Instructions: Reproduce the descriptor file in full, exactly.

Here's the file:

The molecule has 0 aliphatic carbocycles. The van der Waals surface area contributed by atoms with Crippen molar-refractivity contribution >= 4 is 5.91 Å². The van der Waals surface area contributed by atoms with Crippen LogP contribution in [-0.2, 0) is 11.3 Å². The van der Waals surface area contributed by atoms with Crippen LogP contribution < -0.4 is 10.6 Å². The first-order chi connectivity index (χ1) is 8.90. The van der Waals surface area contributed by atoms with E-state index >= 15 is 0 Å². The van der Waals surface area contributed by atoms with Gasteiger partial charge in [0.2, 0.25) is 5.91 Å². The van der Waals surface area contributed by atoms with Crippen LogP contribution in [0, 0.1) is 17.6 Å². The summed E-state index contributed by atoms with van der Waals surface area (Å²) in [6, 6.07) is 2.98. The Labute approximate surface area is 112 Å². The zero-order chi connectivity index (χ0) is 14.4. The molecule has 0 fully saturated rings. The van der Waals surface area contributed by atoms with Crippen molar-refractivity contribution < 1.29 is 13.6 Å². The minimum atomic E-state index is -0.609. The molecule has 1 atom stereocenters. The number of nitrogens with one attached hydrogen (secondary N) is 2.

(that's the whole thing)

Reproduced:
The molecule has 0 aliphatic carbocycles. The van der Waals surface area contributed by atoms with Crippen molar-refractivity contribution >= 4 is 5.91 Å². The van der Waals surface area contributed by atoms with Crippen LogP contribution in [-0.2, 0) is 11.3 Å². The van der Waals surface area contributed by atoms with Crippen LogP contribution < -0.4 is 10.6 Å². The first-order chi connectivity index (χ1) is 8.90. The van der Waals surface area contributed by atoms with E-state index >= 15 is 0 Å². The van der Waals surface area contributed by atoms with Gasteiger partial charge in [0.2, 0.25) is 5.91 Å². The van der Waals surface area contributed by atoms with Crippen LogP contribution in [0, 0.1) is 17.6 Å². The summed E-state index contributed by atoms with van der Waals surface area (Å²) in [6, 6.07) is 2.98. The Labute approximate surface area is 112 Å². The zero-order chi connectivity index (χ0) is 14.4. The molecule has 0 fully saturated rings. The van der Waals surface area contributed by atoms with Crippen molar-refractivity contribution < 1.29 is 13.6 Å². The minimum atomic E-state index is -0.609. The molecule has 1 atom stereocenters. The number of nitrogens with one attached hydrogen (secondary N) is 2.